My first proper blog post is going to be about something which no one else agrees with me about, the issue of land ownership. Everyone else thinks that I'm crazy for my radical ideas, but in my opinion, I'm being completely logical. It's just that I subscribe to a different logic to everyone else, a natural logic, that is untouched by human influences. Anyway, this post is about people owning land, whether it be a farmer owning a field, a government owning a country, or a hotel owning a bit of beach. In my opinion, none of these people actually own the land they think they do, they just think that they own it. However, everyone else also thinks that these people own their land, because, well, they paid for it or inherited it or whatever, so surely they must own it right? But, in my opinion, just because land was bought it doesn't mean that the buyer owns it. I have two main reasons for believing this.

The first reason is that I think that all land belongs to the Earth. We, as humans, don't own any of the Earth, we are merely simple dwellers upon the surface of the Earth, like how bacteria live on our skin. Let me take this example further, imagine the bacteria on our skin evolved to become as intelligent as us. They might start to claim they own the patch of skin they live on, and bacteria society would go on with bacteria claiming and buying and selling bits of skin. But they don't own the skin, we own our own skin, because it is a part of our body. Surely it would be impossible for a bacteria that lives on our skin to own our skin, that would be absurd, wouldn't it? Yet that would be no different to humans believing we own land. The land is a part of the Earth, a part of its body, and we can not own it. I am of course an animist, and believe that the Earth is just as much alive as we are.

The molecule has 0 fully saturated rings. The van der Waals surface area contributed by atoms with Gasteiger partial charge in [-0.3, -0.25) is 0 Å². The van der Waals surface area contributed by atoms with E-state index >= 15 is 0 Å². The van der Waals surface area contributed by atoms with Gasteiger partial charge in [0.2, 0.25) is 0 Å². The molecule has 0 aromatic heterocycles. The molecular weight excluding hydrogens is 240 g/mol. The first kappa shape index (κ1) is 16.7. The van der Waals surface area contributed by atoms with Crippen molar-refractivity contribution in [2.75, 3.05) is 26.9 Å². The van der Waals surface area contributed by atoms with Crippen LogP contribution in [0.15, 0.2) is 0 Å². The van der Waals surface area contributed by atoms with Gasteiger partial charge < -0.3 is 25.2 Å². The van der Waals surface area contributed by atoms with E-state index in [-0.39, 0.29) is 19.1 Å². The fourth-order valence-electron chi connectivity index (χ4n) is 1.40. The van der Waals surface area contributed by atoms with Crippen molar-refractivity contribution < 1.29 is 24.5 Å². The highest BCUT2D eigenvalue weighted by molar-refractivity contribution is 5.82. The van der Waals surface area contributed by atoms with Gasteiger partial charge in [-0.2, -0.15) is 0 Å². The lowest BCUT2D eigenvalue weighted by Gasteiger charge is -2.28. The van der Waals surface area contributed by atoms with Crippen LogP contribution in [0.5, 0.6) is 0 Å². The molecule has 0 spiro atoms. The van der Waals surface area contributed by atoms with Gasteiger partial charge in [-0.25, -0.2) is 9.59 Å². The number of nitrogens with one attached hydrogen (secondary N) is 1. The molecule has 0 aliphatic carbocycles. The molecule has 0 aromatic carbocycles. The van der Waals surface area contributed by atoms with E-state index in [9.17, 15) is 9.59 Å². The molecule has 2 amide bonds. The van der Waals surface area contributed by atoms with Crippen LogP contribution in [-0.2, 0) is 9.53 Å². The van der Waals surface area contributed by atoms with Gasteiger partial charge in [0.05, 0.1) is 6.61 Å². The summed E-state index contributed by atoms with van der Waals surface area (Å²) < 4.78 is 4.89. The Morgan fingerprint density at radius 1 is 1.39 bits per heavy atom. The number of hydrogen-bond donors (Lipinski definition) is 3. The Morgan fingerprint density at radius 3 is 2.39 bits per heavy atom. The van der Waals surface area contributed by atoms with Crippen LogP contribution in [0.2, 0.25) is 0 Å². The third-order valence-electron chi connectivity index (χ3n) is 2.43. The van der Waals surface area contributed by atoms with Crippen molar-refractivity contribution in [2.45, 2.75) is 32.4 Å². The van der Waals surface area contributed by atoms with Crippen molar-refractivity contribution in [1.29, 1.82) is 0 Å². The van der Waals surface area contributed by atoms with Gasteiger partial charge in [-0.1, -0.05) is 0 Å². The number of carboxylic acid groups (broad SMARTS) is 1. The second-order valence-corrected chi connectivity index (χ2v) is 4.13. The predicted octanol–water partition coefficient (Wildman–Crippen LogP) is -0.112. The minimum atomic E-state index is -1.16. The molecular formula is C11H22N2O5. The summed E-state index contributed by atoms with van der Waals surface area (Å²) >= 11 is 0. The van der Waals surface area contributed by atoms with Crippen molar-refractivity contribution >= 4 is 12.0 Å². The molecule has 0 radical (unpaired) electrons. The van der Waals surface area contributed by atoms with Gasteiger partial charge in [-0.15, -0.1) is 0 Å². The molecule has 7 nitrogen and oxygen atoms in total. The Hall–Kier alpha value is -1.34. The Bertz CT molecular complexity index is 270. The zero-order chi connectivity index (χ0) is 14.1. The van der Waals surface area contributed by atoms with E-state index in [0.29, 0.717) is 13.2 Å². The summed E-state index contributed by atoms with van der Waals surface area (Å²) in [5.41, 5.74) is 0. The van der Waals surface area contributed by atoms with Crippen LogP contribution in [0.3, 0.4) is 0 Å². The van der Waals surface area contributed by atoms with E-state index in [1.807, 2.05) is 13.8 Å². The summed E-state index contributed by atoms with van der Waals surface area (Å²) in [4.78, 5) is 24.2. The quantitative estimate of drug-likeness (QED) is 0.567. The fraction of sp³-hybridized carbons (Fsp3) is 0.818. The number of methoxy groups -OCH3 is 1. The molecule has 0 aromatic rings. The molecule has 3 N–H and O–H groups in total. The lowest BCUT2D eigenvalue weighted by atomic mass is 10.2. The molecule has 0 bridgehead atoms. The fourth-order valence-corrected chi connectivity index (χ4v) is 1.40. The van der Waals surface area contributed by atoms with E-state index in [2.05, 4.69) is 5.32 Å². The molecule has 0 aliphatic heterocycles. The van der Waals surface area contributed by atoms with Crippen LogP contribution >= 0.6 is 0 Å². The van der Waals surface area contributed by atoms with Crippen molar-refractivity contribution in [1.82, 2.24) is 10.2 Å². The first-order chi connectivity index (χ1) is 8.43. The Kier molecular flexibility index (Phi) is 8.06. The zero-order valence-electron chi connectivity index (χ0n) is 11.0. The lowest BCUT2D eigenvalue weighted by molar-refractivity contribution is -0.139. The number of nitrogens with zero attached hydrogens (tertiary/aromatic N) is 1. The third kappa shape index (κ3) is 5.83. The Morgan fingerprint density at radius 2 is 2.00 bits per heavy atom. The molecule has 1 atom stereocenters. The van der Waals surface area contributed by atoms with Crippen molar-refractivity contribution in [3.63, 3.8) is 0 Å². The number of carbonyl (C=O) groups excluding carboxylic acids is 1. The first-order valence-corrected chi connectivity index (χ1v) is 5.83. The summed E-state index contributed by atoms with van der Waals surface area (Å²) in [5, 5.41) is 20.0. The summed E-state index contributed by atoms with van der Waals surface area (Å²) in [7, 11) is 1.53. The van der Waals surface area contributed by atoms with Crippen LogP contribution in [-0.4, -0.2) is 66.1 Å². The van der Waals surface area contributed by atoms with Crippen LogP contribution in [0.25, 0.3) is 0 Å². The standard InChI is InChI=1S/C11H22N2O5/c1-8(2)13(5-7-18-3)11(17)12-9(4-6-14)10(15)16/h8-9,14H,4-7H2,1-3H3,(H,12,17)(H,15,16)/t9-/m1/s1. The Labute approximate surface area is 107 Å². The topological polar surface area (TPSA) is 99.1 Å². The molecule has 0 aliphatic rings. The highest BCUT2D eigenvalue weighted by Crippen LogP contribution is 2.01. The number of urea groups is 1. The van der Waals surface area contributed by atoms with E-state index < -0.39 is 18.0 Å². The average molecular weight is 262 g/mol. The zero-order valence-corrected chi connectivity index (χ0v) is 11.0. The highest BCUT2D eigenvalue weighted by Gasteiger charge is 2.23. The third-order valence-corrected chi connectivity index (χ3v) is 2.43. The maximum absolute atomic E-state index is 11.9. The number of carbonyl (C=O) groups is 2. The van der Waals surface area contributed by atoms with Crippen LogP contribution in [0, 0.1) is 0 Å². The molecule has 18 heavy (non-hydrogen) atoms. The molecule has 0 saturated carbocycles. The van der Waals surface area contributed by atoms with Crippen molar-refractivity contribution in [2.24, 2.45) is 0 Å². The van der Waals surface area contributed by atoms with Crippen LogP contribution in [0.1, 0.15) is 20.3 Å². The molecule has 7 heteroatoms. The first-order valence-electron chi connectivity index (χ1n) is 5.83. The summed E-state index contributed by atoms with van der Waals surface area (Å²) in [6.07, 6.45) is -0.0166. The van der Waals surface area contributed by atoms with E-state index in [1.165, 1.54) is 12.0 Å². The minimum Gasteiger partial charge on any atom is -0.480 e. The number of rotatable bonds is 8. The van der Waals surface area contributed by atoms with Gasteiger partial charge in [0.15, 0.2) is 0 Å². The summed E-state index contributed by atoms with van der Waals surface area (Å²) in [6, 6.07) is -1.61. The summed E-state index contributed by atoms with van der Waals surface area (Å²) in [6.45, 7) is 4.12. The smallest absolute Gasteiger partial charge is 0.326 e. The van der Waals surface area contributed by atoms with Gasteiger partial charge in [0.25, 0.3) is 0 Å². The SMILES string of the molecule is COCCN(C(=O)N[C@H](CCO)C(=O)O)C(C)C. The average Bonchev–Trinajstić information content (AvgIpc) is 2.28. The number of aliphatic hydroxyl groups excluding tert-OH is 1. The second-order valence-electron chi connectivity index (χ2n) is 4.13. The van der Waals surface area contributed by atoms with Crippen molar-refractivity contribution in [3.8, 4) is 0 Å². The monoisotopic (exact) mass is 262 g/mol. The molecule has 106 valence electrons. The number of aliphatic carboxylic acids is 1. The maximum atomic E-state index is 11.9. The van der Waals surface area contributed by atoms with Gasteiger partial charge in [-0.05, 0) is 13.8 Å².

For the second reason I want you to imagine the past, imagine the first human settlers to a particular area. They come across an area ideally suited for farming or building or mining, and they decide that the land is now theirs. There is no reason why it should belong to them, yet they decide that it does, because they found it. This land then gets passed down through the generations, and the inheritors think that they own it, because they inherited it off someone who thought they owned it, who also inherited it off someone who thought they owned it. Also, if this wasn't enough, most land will also at some point in its history, have been forcibly taken by someone else, probably an invading army. These people think that just because they kill the owners, they own the land, and then their descendants think they own it too. But what is this other than theft? If a thief kills someone and steals their car, this doesn't mean they own the car. If the thief then passes the car on to their child when they die, the child doesn't own the car, it's still stolen. All land has been stolen, either by just being taken, or by forcibly removing the previous people who thought they owned it and then taking it.

So there it is, my view on land ownership. Maybe you will agree with me, maybe you will call me crazy? I'd love to hear what everyone else thinks of my views, so please leave a comment if you have anything to say about my views, or want to share your own.

Blessed be

Tuesday, 2 October 2012

Merry meet everyone!

Hi everyone, I'm Michael. This is me:
I'm an eclectic Wiccan and have been since the end of 2008, and I'm also a massive hippy, two things that go together very well in my opinion. I am creating this blog to discuss topics of interest to pagans and hippies. I shall keep this first post short as I doubt I will get many (if any) readers between now and when I make my first proper blog post. So, until that time,

Blessed be